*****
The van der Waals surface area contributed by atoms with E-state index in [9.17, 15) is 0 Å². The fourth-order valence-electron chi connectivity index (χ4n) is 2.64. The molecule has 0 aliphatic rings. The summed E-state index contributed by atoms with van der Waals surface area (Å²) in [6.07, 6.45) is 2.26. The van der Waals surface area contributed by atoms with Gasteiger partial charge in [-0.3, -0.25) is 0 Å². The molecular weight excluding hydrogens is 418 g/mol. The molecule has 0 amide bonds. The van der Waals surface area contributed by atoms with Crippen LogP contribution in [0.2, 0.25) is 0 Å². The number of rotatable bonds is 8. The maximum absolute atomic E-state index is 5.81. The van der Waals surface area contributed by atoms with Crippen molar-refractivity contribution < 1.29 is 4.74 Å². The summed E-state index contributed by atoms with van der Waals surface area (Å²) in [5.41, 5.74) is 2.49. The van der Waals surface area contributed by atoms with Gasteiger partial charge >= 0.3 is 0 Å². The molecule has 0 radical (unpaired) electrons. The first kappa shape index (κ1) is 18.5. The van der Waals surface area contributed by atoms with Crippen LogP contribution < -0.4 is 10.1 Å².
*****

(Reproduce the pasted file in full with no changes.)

The van der Waals surface area contributed by atoms with E-state index in [9.17, 15) is 0 Å². The fourth-order valence-electron chi connectivity index (χ4n) is 2.64. The molecule has 0 aliphatic rings. The summed E-state index contributed by atoms with van der Waals surface area (Å²) in [6.07, 6.45) is 2.26. The van der Waals surface area contributed by atoms with Gasteiger partial charge in [-0.3, -0.25) is 0 Å². The molecular weight excluding hydrogens is 418 g/mol. The molecule has 0 amide bonds. The van der Waals surface area contributed by atoms with Crippen LogP contribution in [0.2, 0.25) is 0 Å². The number of rotatable bonds is 8. The maximum absolute atomic E-state index is 5.81. The van der Waals surface area contributed by atoms with Crippen molar-refractivity contribution < 1.29 is 4.74 Å². The summed E-state index contributed by atoms with van der Waals surface area (Å²) in [5.41, 5.74) is 2.49. The van der Waals surface area contributed by atoms with Gasteiger partial charge >= 0.3 is 0 Å². The molecule has 0 radical (unpaired) electrons. The first kappa shape index (κ1) is 18.5. The van der Waals surface area contributed by atoms with Crippen LogP contribution < -0.4 is 10.1 Å².